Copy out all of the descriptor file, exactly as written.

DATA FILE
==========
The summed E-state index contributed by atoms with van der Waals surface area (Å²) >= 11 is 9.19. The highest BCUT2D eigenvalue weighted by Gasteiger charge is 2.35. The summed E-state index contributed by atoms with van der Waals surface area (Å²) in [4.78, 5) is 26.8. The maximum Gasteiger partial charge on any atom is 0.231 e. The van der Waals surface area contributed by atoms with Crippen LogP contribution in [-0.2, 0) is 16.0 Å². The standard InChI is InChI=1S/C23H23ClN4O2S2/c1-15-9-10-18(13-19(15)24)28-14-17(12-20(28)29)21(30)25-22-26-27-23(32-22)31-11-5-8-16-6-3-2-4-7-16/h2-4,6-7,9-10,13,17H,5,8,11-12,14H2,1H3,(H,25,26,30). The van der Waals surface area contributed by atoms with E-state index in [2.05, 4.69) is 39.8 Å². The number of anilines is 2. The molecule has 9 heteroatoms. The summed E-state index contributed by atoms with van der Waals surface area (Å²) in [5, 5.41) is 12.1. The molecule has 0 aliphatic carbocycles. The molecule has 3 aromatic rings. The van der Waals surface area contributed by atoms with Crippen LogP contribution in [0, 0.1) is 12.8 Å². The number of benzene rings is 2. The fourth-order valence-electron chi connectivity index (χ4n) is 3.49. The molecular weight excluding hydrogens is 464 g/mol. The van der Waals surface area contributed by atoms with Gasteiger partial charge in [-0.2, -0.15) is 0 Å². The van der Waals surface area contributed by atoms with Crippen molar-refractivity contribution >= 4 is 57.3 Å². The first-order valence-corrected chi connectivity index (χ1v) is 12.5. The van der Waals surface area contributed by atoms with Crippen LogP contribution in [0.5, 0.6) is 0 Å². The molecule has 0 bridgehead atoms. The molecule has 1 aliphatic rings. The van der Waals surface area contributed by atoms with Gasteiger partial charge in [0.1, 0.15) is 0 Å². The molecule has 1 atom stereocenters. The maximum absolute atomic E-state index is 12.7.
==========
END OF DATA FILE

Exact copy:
The summed E-state index contributed by atoms with van der Waals surface area (Å²) >= 11 is 9.19. The highest BCUT2D eigenvalue weighted by Gasteiger charge is 2.35. The summed E-state index contributed by atoms with van der Waals surface area (Å²) in [4.78, 5) is 26.8. The maximum Gasteiger partial charge on any atom is 0.231 e. The van der Waals surface area contributed by atoms with Crippen LogP contribution in [-0.2, 0) is 16.0 Å². The standard InChI is InChI=1S/C23H23ClN4O2S2/c1-15-9-10-18(13-19(15)24)28-14-17(12-20(28)29)21(30)25-22-26-27-23(32-22)31-11-5-8-16-6-3-2-4-7-16/h2-4,6-7,9-10,13,17H,5,8,11-12,14H2,1H3,(H,25,26,30). The van der Waals surface area contributed by atoms with E-state index in [2.05, 4.69) is 39.8 Å². The number of anilines is 2. The molecule has 9 heteroatoms. The summed E-state index contributed by atoms with van der Waals surface area (Å²) in [5, 5.41) is 12.1. The molecule has 0 aliphatic carbocycles. The molecule has 3 aromatic rings. The van der Waals surface area contributed by atoms with Crippen LogP contribution in [0, 0.1) is 12.8 Å². The number of benzene rings is 2. The fourth-order valence-electron chi connectivity index (χ4n) is 3.49. The molecular weight excluding hydrogens is 464 g/mol. The van der Waals surface area contributed by atoms with Gasteiger partial charge in [-0.2, -0.15) is 0 Å². The van der Waals surface area contributed by atoms with Crippen molar-refractivity contribution >= 4 is 57.3 Å². The first-order valence-corrected chi connectivity index (χ1v) is 12.5. The van der Waals surface area contributed by atoms with Crippen LogP contribution in [0.5, 0.6) is 0 Å². The molecule has 0 bridgehead atoms. The molecule has 1 aliphatic rings. The van der Waals surface area contributed by atoms with Gasteiger partial charge in [0.1, 0.15) is 0 Å². The molecule has 1 atom stereocenters. The maximum absolute atomic E-state index is 12.7.